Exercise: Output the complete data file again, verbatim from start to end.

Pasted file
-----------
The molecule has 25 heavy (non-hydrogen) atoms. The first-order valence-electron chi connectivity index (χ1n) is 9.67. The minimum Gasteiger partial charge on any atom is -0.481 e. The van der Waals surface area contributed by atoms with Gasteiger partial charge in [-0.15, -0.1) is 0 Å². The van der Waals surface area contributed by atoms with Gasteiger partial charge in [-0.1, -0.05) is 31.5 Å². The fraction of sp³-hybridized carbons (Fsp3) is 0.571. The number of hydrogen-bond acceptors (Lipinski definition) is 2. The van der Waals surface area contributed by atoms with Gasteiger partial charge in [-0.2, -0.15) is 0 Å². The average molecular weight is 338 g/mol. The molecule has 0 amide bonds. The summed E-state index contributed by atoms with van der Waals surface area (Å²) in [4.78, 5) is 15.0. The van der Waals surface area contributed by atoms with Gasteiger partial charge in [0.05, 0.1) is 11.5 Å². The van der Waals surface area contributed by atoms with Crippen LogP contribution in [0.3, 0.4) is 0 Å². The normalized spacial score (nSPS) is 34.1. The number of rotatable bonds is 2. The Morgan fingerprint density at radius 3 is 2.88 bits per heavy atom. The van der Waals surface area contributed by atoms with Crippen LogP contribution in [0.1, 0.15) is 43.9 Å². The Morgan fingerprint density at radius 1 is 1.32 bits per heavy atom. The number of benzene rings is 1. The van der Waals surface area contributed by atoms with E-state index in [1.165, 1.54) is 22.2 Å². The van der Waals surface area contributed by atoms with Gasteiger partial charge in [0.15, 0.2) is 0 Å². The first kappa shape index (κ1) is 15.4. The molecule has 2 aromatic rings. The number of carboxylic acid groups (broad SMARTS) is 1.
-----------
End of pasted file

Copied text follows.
The molecule has 25 heavy (non-hydrogen) atoms. The first-order valence-electron chi connectivity index (χ1n) is 9.67. The minimum Gasteiger partial charge on any atom is -0.481 e. The van der Waals surface area contributed by atoms with Gasteiger partial charge in [-0.15, -0.1) is 0 Å². The van der Waals surface area contributed by atoms with Gasteiger partial charge in [-0.1, -0.05) is 31.5 Å². The fraction of sp³-hybridized carbons (Fsp3) is 0.571. The number of hydrogen-bond acceptors (Lipinski definition) is 2. The van der Waals surface area contributed by atoms with Gasteiger partial charge in [-0.2, -0.15) is 0 Å². The average molecular weight is 338 g/mol. The molecule has 0 amide bonds. The summed E-state index contributed by atoms with van der Waals surface area (Å²) in [4.78, 5) is 15.0. The van der Waals surface area contributed by atoms with Gasteiger partial charge in [0.05, 0.1) is 11.5 Å². The van der Waals surface area contributed by atoms with Crippen LogP contribution in [0.3, 0.4) is 0 Å². The normalized spacial score (nSPS) is 34.1. The number of rotatable bonds is 2. The Morgan fingerprint density at radius 3 is 2.88 bits per heavy atom. The van der Waals surface area contributed by atoms with Crippen LogP contribution in [0.1, 0.15) is 43.9 Å². The Morgan fingerprint density at radius 1 is 1.32 bits per heavy atom. The number of benzene rings is 1. The van der Waals surface area contributed by atoms with E-state index in [1.165, 1.54) is 22.2 Å². The van der Waals surface area contributed by atoms with Gasteiger partial charge in [0.15, 0.2) is 0 Å². The first kappa shape index (κ1) is 15.4. The molecule has 2 aromatic rings. The number of carboxylic acid groups (broad SMARTS) is 1.